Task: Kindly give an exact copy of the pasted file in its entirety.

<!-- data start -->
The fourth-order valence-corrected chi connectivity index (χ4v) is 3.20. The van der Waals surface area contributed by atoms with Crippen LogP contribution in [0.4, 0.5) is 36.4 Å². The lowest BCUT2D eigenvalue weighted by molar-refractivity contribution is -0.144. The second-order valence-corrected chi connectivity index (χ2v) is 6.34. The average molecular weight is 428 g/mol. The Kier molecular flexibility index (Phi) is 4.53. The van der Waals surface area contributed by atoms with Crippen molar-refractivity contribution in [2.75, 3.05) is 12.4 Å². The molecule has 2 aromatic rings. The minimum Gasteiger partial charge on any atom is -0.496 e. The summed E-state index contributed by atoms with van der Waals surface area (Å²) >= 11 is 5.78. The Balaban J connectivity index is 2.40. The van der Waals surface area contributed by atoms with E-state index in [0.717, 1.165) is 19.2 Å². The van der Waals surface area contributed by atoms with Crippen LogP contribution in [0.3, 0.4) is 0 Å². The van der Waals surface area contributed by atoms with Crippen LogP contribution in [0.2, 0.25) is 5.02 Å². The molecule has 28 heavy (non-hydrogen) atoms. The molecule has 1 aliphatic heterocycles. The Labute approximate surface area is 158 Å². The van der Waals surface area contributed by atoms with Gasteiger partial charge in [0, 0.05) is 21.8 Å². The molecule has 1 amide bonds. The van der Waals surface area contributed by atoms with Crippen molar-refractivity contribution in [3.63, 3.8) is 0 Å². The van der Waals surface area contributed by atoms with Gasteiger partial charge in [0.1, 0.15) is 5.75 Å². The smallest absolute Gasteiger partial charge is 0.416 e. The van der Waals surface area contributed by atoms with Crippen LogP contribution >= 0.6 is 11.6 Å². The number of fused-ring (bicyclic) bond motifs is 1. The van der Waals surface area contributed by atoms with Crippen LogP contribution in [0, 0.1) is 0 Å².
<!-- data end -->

The fourth-order valence-corrected chi connectivity index (χ4v) is 3.20. The van der Waals surface area contributed by atoms with Crippen LogP contribution in [0.4, 0.5) is 36.4 Å². The lowest BCUT2D eigenvalue weighted by molar-refractivity contribution is -0.144. The second-order valence-corrected chi connectivity index (χ2v) is 6.34. The average molecular weight is 428 g/mol. The Kier molecular flexibility index (Phi) is 4.53. The van der Waals surface area contributed by atoms with Crippen molar-refractivity contribution in [2.75, 3.05) is 12.4 Å². The molecule has 2 aromatic rings. The minimum Gasteiger partial charge on any atom is -0.496 e. The summed E-state index contributed by atoms with van der Waals surface area (Å²) >= 11 is 5.78. The Balaban J connectivity index is 2.40. The van der Waals surface area contributed by atoms with E-state index in [0.717, 1.165) is 19.2 Å². The van der Waals surface area contributed by atoms with Crippen LogP contribution in [0.3, 0.4) is 0 Å². The van der Waals surface area contributed by atoms with Crippen LogP contribution in [0.2, 0.25) is 5.02 Å². The molecule has 28 heavy (non-hydrogen) atoms. The molecule has 1 aliphatic heterocycles. The Labute approximate surface area is 158 Å². The van der Waals surface area contributed by atoms with Gasteiger partial charge in [0, 0.05) is 21.8 Å². The molecule has 1 amide bonds. The van der Waals surface area contributed by atoms with Crippen molar-refractivity contribution in [3.63, 3.8) is 0 Å². The van der Waals surface area contributed by atoms with Gasteiger partial charge in [0.1, 0.15) is 5.75 Å². The smallest absolute Gasteiger partial charge is 0.416 e. The van der Waals surface area contributed by atoms with Crippen LogP contribution >= 0.6 is 11.6 Å². The number of fused-ring (bicyclic) bond motifs is 1. The van der Waals surface area contributed by atoms with Crippen LogP contribution in [0, 0.1) is 0 Å².